Italian foreign minister Franco Frattini has spoken out against the apparent joint preparation of EU decisions by Germany and France. “Pre-cooked decisions” are not acceptable, he says.
Indeed, the whole point of the EU institutional system is to ensure that decisions are taken by all member states together, rather than imposed by some upon the others. Nevertheless, the supranational institutions have not completely abolished intergovernmental diplomacy, despite what some eurosceptics might think, and national governments still get together to coordinate their strategies within those EU institutions.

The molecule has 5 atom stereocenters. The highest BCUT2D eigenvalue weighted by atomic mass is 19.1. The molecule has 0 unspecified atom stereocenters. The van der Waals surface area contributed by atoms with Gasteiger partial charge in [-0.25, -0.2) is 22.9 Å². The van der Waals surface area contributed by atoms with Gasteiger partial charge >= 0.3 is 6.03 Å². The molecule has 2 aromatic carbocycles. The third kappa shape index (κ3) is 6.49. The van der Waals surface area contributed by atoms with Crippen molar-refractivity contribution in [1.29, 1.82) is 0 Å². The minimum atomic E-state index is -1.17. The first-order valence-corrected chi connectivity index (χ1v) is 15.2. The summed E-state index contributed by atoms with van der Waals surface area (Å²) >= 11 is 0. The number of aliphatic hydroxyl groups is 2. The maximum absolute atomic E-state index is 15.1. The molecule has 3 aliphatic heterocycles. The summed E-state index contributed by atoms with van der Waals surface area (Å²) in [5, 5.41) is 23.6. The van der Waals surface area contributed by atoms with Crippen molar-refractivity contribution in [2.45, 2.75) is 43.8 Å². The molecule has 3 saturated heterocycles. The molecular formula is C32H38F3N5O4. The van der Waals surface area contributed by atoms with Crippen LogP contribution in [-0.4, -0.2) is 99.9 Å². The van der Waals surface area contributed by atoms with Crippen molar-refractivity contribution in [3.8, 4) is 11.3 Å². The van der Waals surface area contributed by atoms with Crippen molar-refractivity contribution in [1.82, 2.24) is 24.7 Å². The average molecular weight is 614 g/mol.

And this is Mr Frattini’s real complaint. Not that the decisions are pre-cooked, but that the chef is not Italian. He calls instead for a G6, including France, Germany, the UK, Italy, Poland and Spain, that should lead the European Union. Let us ask the Romanians or the Dutch whether this is acceptable to them. Why not a G7 or a G8?
The whole point of the EU institutions is to ensure that decisions are taken by all member states together, rather than imposed by some upon the others. It is the European Commission that should take the lead, not a GN group of countries, where N is a number large enough to include the home country of whoever is voicing the criticism.